Slow motion waves of jumping genes in the human genome
Claudia Lutz, Institute for Genomic Biology
New Illinois study makes detailed predictions about an intriguing mechanism of genomic evolution
The findings, published in Physical Review Letters by physicists Chi Xue and Nigel Goldenfeld, (DOI: 10.1103/PhysRevLett.117.208101) are an important step toward understanding the complex ways that genomes change over the lifetime of individual organisms, and how they evolve over generations.
“These are genes that are active and are doing genome editing in real time in living cells, and this is a start of trying to really understand them in much more detail than has been done before,” said Goldenfeld, who leads the Biocomplexity research theme at the Carl R. Woese Institute for Universal Biology (IGB). “This is helping us understand the evolution of complexity and the evolution of genomes.”
The study was supported by Center for the Physics of Living Cells, a Physics Frontiers Center at Illinois supported by the National Science Foundation, and the NASA Astrobiology Institute for Universal Biology at Illinois, which Goldenfeld directs.
Goldenfeld and Xue embarked on this work because of their interest in transposons, small regions of DNA that can move themselves from one part of the genome to another during the lifetime of a cell—a capability that has earned them the name “jumping genes.” Collectively, various types of transposons make up almost half of the human genome. When they move around, they may create mutations in or alter the activity of a functional gene; transposons can therefore create new genetic profiles in a population for natural selection to act on, in either a positive or negative way.
The Illinois researchers wanted to learn more about how evolution works on this level, the level of whole organisms, by looking at the metaphorical ecosystem of the human genome. In this view, the physical structure of the DNA that makes up the genome acts like an environment, in which two types of transposons, long interspersed nuclear elements (LINEs) and short interspersed nuclear elements (SINEs), have a competitive relationship with one another. In order to replicate, SINEs steal the molecular machinery that LINEs use to copy themselves, somewhat like a cuckoo bird tricks other birds into raising her chicks for her while abandoning their own.
With help from Oleg Simakov, a researcher at the Okinawa Institute of Science and Technology, Xue and Goldenfeld focused on the biology of L1 elements and Alu elements, respectively common types of LINEs and SINEs in the human genome.
The researchers adopted methods from modern statistical physics and modeled the interaction between Alu and L1 elements mathematically as a stochastic process—a process created from chance interactions. This method has been successfully applied in ecology to describe predator-prey interactions; Xue and Goldenfeld simulated the movements of transposons within the human genome with the same mathematical method. Their models included a detailed accounting for how Alu elements steal the molecular machinery L1 elements use to copy themselves.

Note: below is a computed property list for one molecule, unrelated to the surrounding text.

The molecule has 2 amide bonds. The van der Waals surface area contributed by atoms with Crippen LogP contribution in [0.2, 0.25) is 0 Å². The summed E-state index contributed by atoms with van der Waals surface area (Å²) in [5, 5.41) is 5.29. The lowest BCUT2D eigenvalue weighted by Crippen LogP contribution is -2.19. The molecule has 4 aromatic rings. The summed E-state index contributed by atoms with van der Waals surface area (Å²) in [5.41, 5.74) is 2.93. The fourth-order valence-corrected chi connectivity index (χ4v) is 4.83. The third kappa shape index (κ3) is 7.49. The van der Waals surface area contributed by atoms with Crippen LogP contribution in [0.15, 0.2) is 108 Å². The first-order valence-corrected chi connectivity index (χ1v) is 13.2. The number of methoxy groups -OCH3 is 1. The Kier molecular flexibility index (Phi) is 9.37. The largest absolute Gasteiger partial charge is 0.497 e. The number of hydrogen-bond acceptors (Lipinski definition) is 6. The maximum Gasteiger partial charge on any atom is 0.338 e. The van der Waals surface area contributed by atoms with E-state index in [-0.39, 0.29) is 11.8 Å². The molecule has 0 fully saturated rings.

Xue and Goldenfeld’s results predicted that populations of LINE and SINE elements in the genome are expected to oscillate the way those of, for example, wolves and rabbits might.
“We realized that the transposons’ interaction actually was pretty much like the predator-prey interaction in ecology,” said Xue. “We came up with the idea, why don’t we apply the same idea of predator-prey dynamics . . .we expected to see the oscillations we see in the predator-prey model. So we first did the simulation and we saw the oscillations we expected, and we got really excited.”
In other words, too many SINEs and the LINEs start to suffer, and soon there are not enough for all the SINEs to exploit. SINEs start to suffer, and the LINEs make a come-back. Xue and Goldenfeld’s model made the surprising prediction that these oscillations occur over a timescale that is longer than the human lifespan—waves of Alu elements and L1 elements pushing and pulling at each other in slow motion across generations of the human genomes that carry them.
“The most enlightening aspect of the study for me was the fact that we could really compute the timescales, and see that it is possible that we could observe these things,” said Goldenfeld. “We have a prediction for what happens in single cells, and we may be able to actually do an experiment to observe these things, though the period is longer than the lifetime of a single cell.”
In a related study, Goldenfeld’s laboratory has collaborated with the laboratory of fellow physicist and IGB Biocomplexity research theme member Thomas Kuhlman to visualize the movements of transposons within the genomes of living cells (link: http://www.igb.illinois.edu/news/jumping-genes-real-time-transposon-activity-living-cells). Using this type of innovative technology, and by studying the history of molecular evolution in other species, Goldenfeld and Xue hope to test some of the predictions made by their model and continue to gain insight into the dynamic world of the genome.